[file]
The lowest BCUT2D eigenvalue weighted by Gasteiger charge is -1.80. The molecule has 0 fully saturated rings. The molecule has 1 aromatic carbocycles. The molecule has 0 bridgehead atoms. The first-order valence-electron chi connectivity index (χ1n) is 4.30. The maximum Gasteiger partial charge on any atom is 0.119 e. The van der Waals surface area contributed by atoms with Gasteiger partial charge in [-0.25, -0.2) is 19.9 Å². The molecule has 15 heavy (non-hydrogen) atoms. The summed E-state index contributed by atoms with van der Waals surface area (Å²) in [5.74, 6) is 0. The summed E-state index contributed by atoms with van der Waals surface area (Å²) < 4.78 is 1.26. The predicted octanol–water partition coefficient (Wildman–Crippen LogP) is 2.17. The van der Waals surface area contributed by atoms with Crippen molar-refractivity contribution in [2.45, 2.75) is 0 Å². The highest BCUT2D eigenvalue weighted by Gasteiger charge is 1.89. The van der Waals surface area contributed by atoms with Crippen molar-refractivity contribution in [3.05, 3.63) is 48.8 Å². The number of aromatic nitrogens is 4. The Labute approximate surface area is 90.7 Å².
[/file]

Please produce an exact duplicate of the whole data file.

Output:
The lowest BCUT2D eigenvalue weighted by Gasteiger charge is -1.80. The molecule has 0 fully saturated rings. The molecule has 1 aromatic carbocycles. The molecule has 0 bridgehead atoms. The first-order valence-electron chi connectivity index (χ1n) is 4.30. The maximum Gasteiger partial charge on any atom is 0.119 e. The van der Waals surface area contributed by atoms with Gasteiger partial charge in [-0.25, -0.2) is 19.9 Å². The molecule has 15 heavy (non-hydrogen) atoms. The summed E-state index contributed by atoms with van der Waals surface area (Å²) in [5.74, 6) is 0. The summed E-state index contributed by atoms with van der Waals surface area (Å²) < 4.78 is 1.26. The predicted octanol–water partition coefficient (Wildman–Crippen LogP) is 2.17. The van der Waals surface area contributed by atoms with Crippen molar-refractivity contribution in [2.45, 2.75) is 0 Å². The highest BCUT2D eigenvalue weighted by Gasteiger charge is 1.89. The van der Waals surface area contributed by atoms with Crippen molar-refractivity contribution in [3.05, 3.63) is 48.8 Å². The number of aromatic nitrogens is 4. The Labute approximate surface area is 90.7 Å².